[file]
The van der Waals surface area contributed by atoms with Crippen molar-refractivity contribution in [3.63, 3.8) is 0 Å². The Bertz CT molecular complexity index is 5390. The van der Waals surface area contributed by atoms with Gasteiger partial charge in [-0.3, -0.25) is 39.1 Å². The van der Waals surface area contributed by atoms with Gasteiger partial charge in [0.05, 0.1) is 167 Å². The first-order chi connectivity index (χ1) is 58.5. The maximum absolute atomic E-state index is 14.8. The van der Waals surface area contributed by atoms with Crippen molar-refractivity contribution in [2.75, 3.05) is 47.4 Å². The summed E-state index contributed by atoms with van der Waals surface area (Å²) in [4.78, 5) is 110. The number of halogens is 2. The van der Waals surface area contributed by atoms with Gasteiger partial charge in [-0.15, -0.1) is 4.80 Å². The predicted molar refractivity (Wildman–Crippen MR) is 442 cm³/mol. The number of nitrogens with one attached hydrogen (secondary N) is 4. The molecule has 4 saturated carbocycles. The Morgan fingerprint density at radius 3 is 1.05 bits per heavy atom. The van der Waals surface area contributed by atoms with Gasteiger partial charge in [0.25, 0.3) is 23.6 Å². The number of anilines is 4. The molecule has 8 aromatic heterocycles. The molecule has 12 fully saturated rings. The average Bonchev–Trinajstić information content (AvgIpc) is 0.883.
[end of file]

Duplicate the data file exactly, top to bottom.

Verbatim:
The van der Waals surface area contributed by atoms with Crippen molar-refractivity contribution in [3.63, 3.8) is 0 Å². The Bertz CT molecular complexity index is 5390. The van der Waals surface area contributed by atoms with Gasteiger partial charge in [-0.3, -0.25) is 39.1 Å². The van der Waals surface area contributed by atoms with Gasteiger partial charge in [0.05, 0.1) is 167 Å². The first-order chi connectivity index (χ1) is 58.5. The maximum absolute atomic E-state index is 14.8. The van der Waals surface area contributed by atoms with Crippen molar-refractivity contribution in [2.75, 3.05) is 47.4 Å². The summed E-state index contributed by atoms with van der Waals surface area (Å²) in [4.78, 5) is 110. The number of halogens is 2. The van der Waals surface area contributed by atoms with Gasteiger partial charge in [-0.15, -0.1) is 4.80 Å². The predicted molar refractivity (Wildman–Crippen MR) is 442 cm³/mol. The number of nitrogens with one attached hydrogen (secondary N) is 4. The molecule has 4 saturated carbocycles. The Morgan fingerprint density at radius 3 is 1.05 bits per heavy atom. The van der Waals surface area contributed by atoms with Gasteiger partial charge in [0.25, 0.3) is 23.6 Å². The number of anilines is 4. The molecule has 8 aromatic heterocycles. The molecule has 12 fully saturated rings. The average Bonchev–Trinajstić information content (AvgIpc) is 0.883.